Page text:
Key stakeholders should include the project sponsor(s), business and functional leadership, and a select group of subject matter experts and impacted stakeholders. Active participation is critical to ensure your story is accurate and resonates with your audience. If stakeholders do not believe in why the change is necessary, they will not inspire others.
- Promote healthy, solution-focused discussions
- Listen for the concerns that come up and act on them
- Discuss gaps, mitigate risks and clarify any conflicting information found
- Have one person, either the project sponsor or delegate sign off on the final story.
You should base how you collaborate on the communication styles of your stakeholders and the time you have available. Working groups are very effective, but if you don’t have the luxury of time and open calendars, it might not be the best option for your project. Microsoft Teams and SharePoint are great virtual collaboration tools that allow for both flexibility and transparency.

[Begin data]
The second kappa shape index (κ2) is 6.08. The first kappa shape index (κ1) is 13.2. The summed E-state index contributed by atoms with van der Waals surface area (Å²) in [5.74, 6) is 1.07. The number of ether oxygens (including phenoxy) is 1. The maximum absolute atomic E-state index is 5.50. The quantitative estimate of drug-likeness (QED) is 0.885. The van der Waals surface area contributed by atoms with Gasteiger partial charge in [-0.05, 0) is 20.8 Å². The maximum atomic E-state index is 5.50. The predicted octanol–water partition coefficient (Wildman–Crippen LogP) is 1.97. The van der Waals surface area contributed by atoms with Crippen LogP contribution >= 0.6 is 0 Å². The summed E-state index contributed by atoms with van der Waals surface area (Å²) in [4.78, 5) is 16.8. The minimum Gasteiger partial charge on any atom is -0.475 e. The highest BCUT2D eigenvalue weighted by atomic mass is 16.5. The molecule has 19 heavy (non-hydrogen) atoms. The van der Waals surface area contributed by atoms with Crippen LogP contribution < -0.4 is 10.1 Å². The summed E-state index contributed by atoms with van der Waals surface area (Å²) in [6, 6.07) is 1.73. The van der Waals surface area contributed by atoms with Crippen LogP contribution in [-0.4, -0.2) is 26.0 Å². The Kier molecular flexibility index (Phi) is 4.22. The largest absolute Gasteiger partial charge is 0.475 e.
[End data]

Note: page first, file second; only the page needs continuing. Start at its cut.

A collaborative change story is an iterative process. It is not intended to be a quick exercise, and you will most likely have several rounds of review. When developed collaboratively, these stories have the power to help align stakeholders, manage resistance and uncover benefits.
Socialize, Listen and Don’t Be Afraid to Change
Lastly, socialize. Have stakeholders, especially the project sponsor, share the change story and motivate their teams, peers and direct reports. Make sure it’s accessible to employees and leadership. Reiterate and reinforce the change story messages in all employee communications.
Once the messages are out, it’s important to listen for feedback and make changes when appropriate. It’s okay to change your change story! It’s a living, breathing document, and you should make updates if and when the project changes.
We all know that change is hard. However, as change leaders, we have the power to make things a little easier. One of the most powerful tools in our toolkit is developing a change story in collaboration with those leading and impacted.
The collaborative change story shares the vision of the change and helps ensure leaders and employees know what is happening and what you expect of them. Incorporating their voices and perspectives in the solution and change approach will give your next change project or initiative the greatest chance of success.